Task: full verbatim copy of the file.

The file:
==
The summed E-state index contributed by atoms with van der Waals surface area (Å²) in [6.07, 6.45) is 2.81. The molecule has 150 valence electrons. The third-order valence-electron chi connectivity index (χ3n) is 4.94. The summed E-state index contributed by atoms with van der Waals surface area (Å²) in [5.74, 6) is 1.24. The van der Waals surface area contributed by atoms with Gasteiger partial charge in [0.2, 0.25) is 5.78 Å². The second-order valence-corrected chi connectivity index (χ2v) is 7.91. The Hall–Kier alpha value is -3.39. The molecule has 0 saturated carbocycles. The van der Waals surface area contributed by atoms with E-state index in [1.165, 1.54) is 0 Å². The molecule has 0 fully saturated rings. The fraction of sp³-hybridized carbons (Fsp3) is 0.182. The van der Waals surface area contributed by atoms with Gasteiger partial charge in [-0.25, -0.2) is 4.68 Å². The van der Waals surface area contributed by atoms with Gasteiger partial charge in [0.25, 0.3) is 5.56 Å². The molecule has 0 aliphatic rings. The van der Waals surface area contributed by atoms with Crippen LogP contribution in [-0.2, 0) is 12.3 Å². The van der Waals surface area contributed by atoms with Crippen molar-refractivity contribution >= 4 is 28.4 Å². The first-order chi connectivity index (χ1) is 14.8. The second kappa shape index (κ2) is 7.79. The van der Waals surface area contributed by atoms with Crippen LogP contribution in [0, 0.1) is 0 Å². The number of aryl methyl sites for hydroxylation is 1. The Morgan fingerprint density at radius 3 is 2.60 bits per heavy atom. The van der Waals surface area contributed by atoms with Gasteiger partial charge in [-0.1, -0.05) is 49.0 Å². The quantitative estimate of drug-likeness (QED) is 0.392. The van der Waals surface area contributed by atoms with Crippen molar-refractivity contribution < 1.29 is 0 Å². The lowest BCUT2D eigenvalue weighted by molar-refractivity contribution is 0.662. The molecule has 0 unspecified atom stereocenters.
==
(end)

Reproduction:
The summed E-state index contributed by atoms with van der Waals surface area (Å²) in [6.07, 6.45) is 2.81. The molecule has 150 valence electrons. The third-order valence-electron chi connectivity index (χ3n) is 4.94. The summed E-state index contributed by atoms with van der Waals surface area (Å²) in [5.74, 6) is 1.24. The van der Waals surface area contributed by atoms with Gasteiger partial charge in [0.2, 0.25) is 5.78 Å². The second-order valence-corrected chi connectivity index (χ2v) is 7.91. The Hall–Kier alpha value is -3.39. The molecule has 0 saturated carbocycles. The van der Waals surface area contributed by atoms with E-state index in [1.165, 1.54) is 0 Å². The molecule has 0 fully saturated rings. The fraction of sp³-hybridized carbons (Fsp3) is 0.182. The van der Waals surface area contributed by atoms with Gasteiger partial charge in [-0.25, -0.2) is 4.68 Å². The van der Waals surface area contributed by atoms with Gasteiger partial charge in [0.25, 0.3) is 5.56 Å². The molecule has 0 aliphatic rings. The van der Waals surface area contributed by atoms with Crippen LogP contribution in [-0.2, 0) is 12.3 Å². The van der Waals surface area contributed by atoms with Crippen molar-refractivity contribution >= 4 is 28.4 Å². The first-order chi connectivity index (χ1) is 14.8. The second kappa shape index (κ2) is 7.79. The van der Waals surface area contributed by atoms with Crippen LogP contribution in [0, 0.1) is 0 Å². The number of aryl methyl sites for hydroxylation is 1. The Morgan fingerprint density at radius 3 is 2.60 bits per heavy atom. The van der Waals surface area contributed by atoms with Gasteiger partial charge in [-0.1, -0.05) is 49.0 Å². The quantitative estimate of drug-likeness (QED) is 0.392. The van der Waals surface area contributed by atoms with Crippen molar-refractivity contribution < 1.29 is 0 Å². The lowest BCUT2D eigenvalue weighted by molar-refractivity contribution is 0.662. The molecule has 0 unspecified atom stereocenters.